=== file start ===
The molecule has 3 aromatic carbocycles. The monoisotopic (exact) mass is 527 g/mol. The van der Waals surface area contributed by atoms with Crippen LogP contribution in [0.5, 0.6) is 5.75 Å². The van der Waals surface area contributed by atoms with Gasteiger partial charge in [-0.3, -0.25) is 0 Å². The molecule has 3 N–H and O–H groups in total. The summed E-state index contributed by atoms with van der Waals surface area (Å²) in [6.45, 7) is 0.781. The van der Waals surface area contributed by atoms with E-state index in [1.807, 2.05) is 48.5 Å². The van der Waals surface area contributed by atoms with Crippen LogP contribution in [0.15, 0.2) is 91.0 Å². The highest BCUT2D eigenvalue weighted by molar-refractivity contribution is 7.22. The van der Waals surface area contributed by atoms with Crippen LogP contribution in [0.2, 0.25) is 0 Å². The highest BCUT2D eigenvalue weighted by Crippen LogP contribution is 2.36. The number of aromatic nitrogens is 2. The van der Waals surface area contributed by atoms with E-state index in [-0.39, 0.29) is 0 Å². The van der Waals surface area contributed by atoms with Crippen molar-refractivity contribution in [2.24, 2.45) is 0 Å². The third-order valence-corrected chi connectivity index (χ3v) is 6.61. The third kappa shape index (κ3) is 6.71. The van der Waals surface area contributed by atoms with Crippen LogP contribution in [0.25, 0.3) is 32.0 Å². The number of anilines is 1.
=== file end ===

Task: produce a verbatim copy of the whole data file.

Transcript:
The molecule has 3 aromatic carbocycles. The monoisotopic (exact) mass is 527 g/mol. The van der Waals surface area contributed by atoms with Crippen LogP contribution in [0.5, 0.6) is 5.75 Å². The van der Waals surface area contributed by atoms with Gasteiger partial charge in [-0.3, -0.25) is 0 Å². The molecule has 3 N–H and O–H groups in total. The summed E-state index contributed by atoms with van der Waals surface area (Å²) in [6.45, 7) is 0.781. The van der Waals surface area contributed by atoms with E-state index in [1.807, 2.05) is 48.5 Å². The van der Waals surface area contributed by atoms with Crippen LogP contribution in [0.15, 0.2) is 91.0 Å². The highest BCUT2D eigenvalue weighted by molar-refractivity contribution is 7.22. The van der Waals surface area contributed by atoms with Crippen LogP contribution in [0.2, 0.25) is 0 Å². The highest BCUT2D eigenvalue weighted by Crippen LogP contribution is 2.36. The number of aromatic nitrogens is 2. The van der Waals surface area contributed by atoms with E-state index in [-0.39, 0.29) is 0 Å². The van der Waals surface area contributed by atoms with Crippen molar-refractivity contribution in [2.24, 2.45) is 0 Å². The third-order valence-corrected chi connectivity index (χ3v) is 6.61. The third kappa shape index (κ3) is 6.71. The van der Waals surface area contributed by atoms with Crippen LogP contribution in [0.25, 0.3) is 32.0 Å². The number of anilines is 1.